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Rarely-seen deep water whale washes up on Massachusetts shore


Biologists are investigating the carcass of a deep-water whale that washed up ashore on a Massachusetts beach on Friday. The rarely-seen 17-foot female whale, weighing about a ton was washed up ashore on Jones Beach in Plymouth.beak-whale-dead

Aquarium biologists and staff from the International Fund for Animal Welfare are conducting a necropsy at the Woods Hole Oceanographic Institution. The team believes that it’s a Sowerby’s beaked whale as they have long, slender snouts, and feed on small fish in deep, cold water. Biologists with the New England Aquarium will also have a chance to study the rare whale. The carcass was spotted by Mary Kate McHugh DiLoreto during her morning walk, and has shared it on Facebook.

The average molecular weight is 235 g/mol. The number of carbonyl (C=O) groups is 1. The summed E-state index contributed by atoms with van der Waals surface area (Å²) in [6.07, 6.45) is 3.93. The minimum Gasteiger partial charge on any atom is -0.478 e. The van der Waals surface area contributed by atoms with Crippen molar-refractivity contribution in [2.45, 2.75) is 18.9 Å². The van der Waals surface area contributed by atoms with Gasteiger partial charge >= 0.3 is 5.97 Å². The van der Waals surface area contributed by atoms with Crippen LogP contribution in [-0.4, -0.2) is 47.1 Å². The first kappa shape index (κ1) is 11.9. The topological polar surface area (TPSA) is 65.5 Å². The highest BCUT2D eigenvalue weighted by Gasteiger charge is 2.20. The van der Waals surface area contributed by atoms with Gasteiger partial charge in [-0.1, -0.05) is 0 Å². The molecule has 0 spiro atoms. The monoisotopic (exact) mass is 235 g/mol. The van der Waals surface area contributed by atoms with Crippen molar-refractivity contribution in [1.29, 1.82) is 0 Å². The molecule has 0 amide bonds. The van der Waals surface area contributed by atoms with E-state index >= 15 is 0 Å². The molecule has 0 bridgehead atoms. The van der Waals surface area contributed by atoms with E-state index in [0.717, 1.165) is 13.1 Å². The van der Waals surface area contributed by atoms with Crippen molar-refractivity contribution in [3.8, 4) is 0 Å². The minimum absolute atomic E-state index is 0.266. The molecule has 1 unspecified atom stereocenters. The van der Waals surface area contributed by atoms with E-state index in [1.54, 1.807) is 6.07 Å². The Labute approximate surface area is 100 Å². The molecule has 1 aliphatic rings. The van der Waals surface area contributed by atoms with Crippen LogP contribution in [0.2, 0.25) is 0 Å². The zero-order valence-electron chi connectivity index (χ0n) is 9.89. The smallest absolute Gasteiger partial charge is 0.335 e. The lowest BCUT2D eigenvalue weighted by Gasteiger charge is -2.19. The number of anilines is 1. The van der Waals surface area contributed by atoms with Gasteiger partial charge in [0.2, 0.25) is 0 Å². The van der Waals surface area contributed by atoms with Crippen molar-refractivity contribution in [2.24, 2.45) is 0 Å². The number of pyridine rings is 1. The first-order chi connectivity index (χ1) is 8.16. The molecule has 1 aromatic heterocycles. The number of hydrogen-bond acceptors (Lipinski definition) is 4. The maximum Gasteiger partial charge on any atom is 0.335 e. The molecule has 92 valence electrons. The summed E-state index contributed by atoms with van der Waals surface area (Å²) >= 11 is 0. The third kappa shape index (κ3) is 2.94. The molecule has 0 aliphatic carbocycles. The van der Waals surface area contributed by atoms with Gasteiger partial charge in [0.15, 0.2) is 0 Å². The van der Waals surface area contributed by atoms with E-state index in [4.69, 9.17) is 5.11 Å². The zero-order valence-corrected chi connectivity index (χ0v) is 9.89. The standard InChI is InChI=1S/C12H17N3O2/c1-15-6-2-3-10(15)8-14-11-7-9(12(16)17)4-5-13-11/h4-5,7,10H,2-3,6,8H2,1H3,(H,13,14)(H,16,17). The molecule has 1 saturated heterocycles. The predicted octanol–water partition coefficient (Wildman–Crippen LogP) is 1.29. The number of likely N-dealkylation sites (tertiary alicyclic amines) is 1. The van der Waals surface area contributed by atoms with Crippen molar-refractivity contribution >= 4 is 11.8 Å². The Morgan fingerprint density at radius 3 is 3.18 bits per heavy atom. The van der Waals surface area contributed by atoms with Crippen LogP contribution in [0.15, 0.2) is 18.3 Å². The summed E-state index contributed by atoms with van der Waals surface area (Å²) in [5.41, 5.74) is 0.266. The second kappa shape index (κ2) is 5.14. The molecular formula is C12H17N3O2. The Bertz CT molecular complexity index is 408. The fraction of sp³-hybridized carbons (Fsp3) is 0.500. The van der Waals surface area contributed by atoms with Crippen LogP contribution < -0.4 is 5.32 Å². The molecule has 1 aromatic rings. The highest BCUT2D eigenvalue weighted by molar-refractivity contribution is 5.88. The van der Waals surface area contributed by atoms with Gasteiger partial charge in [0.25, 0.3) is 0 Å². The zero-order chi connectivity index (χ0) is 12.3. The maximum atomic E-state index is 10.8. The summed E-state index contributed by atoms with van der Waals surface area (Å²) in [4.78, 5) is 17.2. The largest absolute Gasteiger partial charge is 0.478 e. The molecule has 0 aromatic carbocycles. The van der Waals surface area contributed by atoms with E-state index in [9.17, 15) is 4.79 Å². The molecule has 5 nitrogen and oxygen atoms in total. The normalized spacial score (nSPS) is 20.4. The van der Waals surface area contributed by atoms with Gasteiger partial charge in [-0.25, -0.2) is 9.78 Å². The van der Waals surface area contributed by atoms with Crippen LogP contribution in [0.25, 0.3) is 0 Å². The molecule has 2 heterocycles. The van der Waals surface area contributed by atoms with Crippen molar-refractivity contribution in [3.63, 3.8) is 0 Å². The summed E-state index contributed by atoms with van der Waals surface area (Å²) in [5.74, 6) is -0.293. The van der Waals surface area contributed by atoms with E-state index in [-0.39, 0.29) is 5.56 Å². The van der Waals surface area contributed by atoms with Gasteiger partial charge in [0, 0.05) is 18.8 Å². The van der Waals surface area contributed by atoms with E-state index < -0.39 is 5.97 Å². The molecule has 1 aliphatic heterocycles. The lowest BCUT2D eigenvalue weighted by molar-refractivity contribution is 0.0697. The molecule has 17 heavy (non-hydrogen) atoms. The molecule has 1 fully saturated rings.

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“They are very, very rare. It’s definitely one of the those things you’re not quite sure of what to make of it,” said Tony LaCasse, a spokesperson for New England Aquarium.

LaCasse said that there were no signs of trauma on the whale as it was speculated that it might have entangled in a ship or fishing net. The last beaked whale was found in Massachusetts in Duxbury in 2006. These beaked whales feed on cod and squid on the continental shelf of Antarctica and they can dive thousands of feet. LaCasse added that the mammal had no business in Cape Cod Bay even as a transient area, and “they’re in small pods of three to seven way, way, way off the coast.”

These beaked whales are so rare that biologists don’t have an official population of how many exist. Most of their time is spent in deep water, so little is known about them. The gigantic size and the area of the carcass took about seven hours for the Harbourmaster to bring it to Woods Hole.

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